Economy : Panicking Prospects of Made in China
As crisis looms large over Chinese economy, is it beneficial or detrimental for the economy of Bharat?
The black Monday in Chinese economy had made its repercussion felt across the global economies. Steep drop in Chinese stocks led to a worldwide panic about the condition of the world’s second-largest economy.
According to Rajeev Upadhyaya, a Research Scholar in Delhi School of Economics (DSE), “The current situation in China is not as worst as it was in 1997 during Asian crisis but there lies problem with its economic profile. It is an investment based economy that is highly regulated. To finance the investments Chinese firms have borrowed heavily from government agencies as well as from foreign banks and financial institution. Also the domestic consumption has not increased at the same pace at which GDP has grown in last two decades. So there is huge mismatch between the growth in production and consumption. Also previously there had been rumors that Chinese authorities had artificially kept stock prices in economy at higher level which eventually became unsustainable over time. These three things are the basic reasons for the current problem besides its foreign exchange management policy and practices.”
For the last two decades, China has outgrown many economies to become second largest economy in the world and achieved this landmark by making its economy an investment driven economy. And for that, it had borrowed huge amount of money from domestic as well as foreign sources. At present Chinese firms have foreign debts to the tune of more than $1 trillion which increasing their default and bankruptcy probabilities in case significant slowdown (that is evident now). Unlike other large developed and developing economies with high GDP growth, the economic prosperity in China has not reached the bottom of pyramid.
“The speculation related to further devaluation in Chinese currency, weakening of China’s imports and its underperformance led to the economy being slowed down, with prospects of not even achieving the 7 per cent growth rate. Moreover, there is a growing sense of fictitious data and figures being circulated by the Chinese agencies to support the slow but assured economic growth by manipulating the fiscal processes.”, adds Aravind Yelery, Associate Fellow at Institute of Chinese Studies.
However, the Bharatiya economy is sought to be wishy-washy situation with respect to Chinese crackdown. “Bharat may have benefit as well as problems both at the same time. If Bharat went on its economic reform endeavor, it will attract the flying investment from China helping in Make in India and smart city projects. But at the same time some sectors like automobile sector may have to face difficult times.
Also the lower oil and copper prices will help to lower fiscal deficit and inflation. Also electronic goods would be cheaper. But if the problem gravitates, India cannot get away even if the RBI says so. Because, to face with another crisis, the fundamentals of Indian economy are not as strong as it were in 2008.
The export may fall if Chinese problem spread to other countries mainly the US and Europe. Rupee as well as stock market may have tough times if erupts a currency war. There would be many benefits such attracting flying investment to Bharat, lower fiscal deficit and inflation because of lower oil prices, cheaper mobile phones and electronics”, says Upadhayaya while explaining about the effect of Chinese Economy.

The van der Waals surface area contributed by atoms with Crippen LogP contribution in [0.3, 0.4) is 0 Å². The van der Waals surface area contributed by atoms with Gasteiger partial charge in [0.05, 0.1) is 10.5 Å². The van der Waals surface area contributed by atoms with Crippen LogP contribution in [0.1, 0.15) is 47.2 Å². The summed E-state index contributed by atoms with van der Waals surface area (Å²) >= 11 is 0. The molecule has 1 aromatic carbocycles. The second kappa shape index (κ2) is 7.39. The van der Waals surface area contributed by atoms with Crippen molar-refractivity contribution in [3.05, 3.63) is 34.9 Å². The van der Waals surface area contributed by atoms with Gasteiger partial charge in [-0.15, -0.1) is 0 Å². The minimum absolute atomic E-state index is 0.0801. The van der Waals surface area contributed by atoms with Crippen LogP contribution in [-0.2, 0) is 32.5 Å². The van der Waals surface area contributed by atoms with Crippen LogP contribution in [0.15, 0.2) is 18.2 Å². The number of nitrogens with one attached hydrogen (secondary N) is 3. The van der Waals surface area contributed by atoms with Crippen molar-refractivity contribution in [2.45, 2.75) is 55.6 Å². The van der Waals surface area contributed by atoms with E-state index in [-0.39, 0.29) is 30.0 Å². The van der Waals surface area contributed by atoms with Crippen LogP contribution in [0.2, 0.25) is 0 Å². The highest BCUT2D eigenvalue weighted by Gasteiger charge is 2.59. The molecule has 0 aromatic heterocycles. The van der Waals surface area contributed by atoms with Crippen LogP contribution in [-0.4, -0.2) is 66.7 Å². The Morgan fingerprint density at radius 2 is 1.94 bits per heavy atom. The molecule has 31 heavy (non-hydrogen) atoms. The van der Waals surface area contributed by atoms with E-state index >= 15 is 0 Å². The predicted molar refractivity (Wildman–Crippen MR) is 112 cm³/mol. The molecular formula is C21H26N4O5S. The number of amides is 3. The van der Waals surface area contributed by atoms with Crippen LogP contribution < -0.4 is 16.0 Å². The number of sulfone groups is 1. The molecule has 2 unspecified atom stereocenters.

However, Aravind Yelery feels there’s little to be optimistic about “The stock markets across the globe operate under speculations. The fear of Chinese devaluating the currency to promote export and further increase the economic performance has led to the fall of some of world’s prominent stock markets, including Bharat. The Indian Rupee is also depreciated further as a direct effect. There will be little to gain directly vis-à-vis China. The gains are comparative, the stock crisis caused plummeting of the commodity prices and the investors are not ready to park their fortunes in Chinese market anymore. At this juncture, Bharat with its transparent policies and newer initiatives may attract these floating investments. The exports from China would get benefitted directly from the devaluation as the prices of domestic products have come down.”
Moreover, the prospects for the world economy are bleak in future. To this, Yelery adds, “The global economy should expect more volatile market in China. While the institutions across globe welcome China loosening its neolithic control over its currency and other fiscal areas, the world economies are also worried with the aftershocks. Because the market and economies work around tendencies and speculations.”
But is there any use of being hopeful easy recovery of Chinese economy? “No. Even when China maintained a high growth rate, the policies and govt. control succumbed to political pressures. Under political pressure, the controlled relaxation of micro policies might see worst fears come true. With the Fourth plenum around and formalizing the 13th plan on its agenda, Chinese would grow more anxious,” concludes Yelery.
Simply, the Chinese economy is and has always been a paper dragon. They don’t consume enough of their own goods to keep the engine turning, and the engine won’t turn at all if they stop exploiting the desperation of their own people for cheap labour.